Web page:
“It Was So Fascinating! Here They Were, in My Little House in the Suburbs, Trying to Plan a Murder!”

Mob wife Brenda Colletti, still yakking after all these years

"Except that when Philip came into the room and Sal told him the plan, he completely went off. ‘Yo, Sal!’ he yelled at him. ‘How ’bout if I go get your wife and send her out to whack somebody? Tell me if I that’s a good idea!’ So that was that, but I would have done it, I’m telling you."

By December of I993, the pressure was getting to everyone. Veasey had begun using drugs again, which made him even I more paranoid — and sloppy. Rumors spread that he would be killed by his own team to ensure his silence, and Philip sensed that meant they’d probably get rid of him, too. In January of I994, soon afrer Veasey was the intended victim of another famously botched hit, he worked out the terms of his deal with the U.S. Attorney’s office.

"He turned rat," Brenda says. "When that happened, Philip knew it was time for him to turn rat, too, or die. So he did, and we all went into hiding — even Philip’s mom and dad. And that was a whole other thing."

WHICH IS PUTTING it mildly. As bad as things sound up to that point, they went straight downhill from there. Ironically, this was the phase of Brenda’s greatest celebrity, the time when she commanded the stage alone, having outlasted all the other actors. This was when the essence of Brenda shone through, and she became a thorn in the side and a pain in the ass to those who (in her telling) used, abused and abandoned her.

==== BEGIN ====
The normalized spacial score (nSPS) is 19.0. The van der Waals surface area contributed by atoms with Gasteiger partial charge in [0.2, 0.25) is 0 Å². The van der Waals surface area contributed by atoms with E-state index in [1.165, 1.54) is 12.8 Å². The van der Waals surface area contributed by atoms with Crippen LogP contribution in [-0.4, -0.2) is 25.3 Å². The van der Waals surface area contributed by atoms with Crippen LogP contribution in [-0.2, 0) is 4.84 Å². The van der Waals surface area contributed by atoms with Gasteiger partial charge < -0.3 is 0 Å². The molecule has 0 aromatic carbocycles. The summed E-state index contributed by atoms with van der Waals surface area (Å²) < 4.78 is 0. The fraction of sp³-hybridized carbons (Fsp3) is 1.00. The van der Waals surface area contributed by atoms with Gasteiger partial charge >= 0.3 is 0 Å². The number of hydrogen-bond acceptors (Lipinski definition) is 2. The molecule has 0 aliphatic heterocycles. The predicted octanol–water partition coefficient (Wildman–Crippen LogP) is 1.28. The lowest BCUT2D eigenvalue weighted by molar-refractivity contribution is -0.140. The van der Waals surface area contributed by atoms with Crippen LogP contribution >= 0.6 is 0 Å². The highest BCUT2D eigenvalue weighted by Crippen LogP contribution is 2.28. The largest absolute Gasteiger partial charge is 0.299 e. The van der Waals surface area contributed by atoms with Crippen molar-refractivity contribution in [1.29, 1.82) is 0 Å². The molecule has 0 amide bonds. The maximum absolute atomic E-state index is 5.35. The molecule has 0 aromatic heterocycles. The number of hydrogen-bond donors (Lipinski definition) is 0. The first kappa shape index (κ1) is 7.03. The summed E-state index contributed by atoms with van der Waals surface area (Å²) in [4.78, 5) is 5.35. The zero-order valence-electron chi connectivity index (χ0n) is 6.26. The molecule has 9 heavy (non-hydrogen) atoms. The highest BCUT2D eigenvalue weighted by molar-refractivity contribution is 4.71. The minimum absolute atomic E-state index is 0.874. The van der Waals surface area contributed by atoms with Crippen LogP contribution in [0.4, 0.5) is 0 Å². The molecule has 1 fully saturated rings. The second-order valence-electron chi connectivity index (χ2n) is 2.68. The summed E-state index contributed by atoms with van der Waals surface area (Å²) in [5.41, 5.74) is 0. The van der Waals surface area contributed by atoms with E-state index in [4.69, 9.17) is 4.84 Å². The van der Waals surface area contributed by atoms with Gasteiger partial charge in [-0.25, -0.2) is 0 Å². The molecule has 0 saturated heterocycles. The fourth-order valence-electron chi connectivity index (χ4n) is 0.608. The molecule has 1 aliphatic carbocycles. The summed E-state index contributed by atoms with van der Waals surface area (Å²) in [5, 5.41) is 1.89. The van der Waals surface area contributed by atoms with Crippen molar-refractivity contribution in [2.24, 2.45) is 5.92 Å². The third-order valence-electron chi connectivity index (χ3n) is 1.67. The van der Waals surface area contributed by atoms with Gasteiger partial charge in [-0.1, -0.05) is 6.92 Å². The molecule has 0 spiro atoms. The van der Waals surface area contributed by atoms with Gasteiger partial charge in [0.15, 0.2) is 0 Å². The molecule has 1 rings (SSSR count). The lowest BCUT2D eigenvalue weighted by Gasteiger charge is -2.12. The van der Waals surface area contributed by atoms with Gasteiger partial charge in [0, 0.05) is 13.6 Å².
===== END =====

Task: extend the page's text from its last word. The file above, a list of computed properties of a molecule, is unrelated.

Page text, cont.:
Philip, Brenda and their son were hidden in a safe house where federal agents could question them at length in preparation for the indictment against Stanfa et al. In the spring of I994, Philip pleaded guilty to Ciancaglini’s murder and other crimes and was moved to a protected jail cell somewhere in the Southwest. Brenda, their son and his parents were relocated to the South — someplace way out of the way.

There, Brenda’s discontent began to grow. The government failed to deliver on new identities for her and their son, refused to give her access to her own possessions, would not provide promised visits with Philip. Plus, she hated the South, hated living among those people even then. That summer, she did the unthinkable — she busted out of the program’s protections, fled her own hiding place and returned to South Jersey. There she took up the role of mouthy, possibly insane gangster’s wife, complaining openly, bitterly, comically — a mob Martha Mitchell. In the fall, she and Philip cooperated by testifying against Stanfa and the others, bur her relations with the government stayed rancorous. "The program sucks," she told more than one reporter, and her fame as a malcontent grew until she finally hit the sob-sister big time — an appearance with Diane Sawyer on ABC’S Prime Time Live. At that point, the government quietly blew its stack and banished her from the secured Ocean City house they’d been letting her use, leaving her more or less penniless, jobless, homeless (she was sleeping in her car at one point), family-less, friendless. It was then, in the spring of I996, that she made her final, most indelible public appearance, staging a one-moll protest march outside the federal building on Market Street wearing a sign that read MOB WITNESS.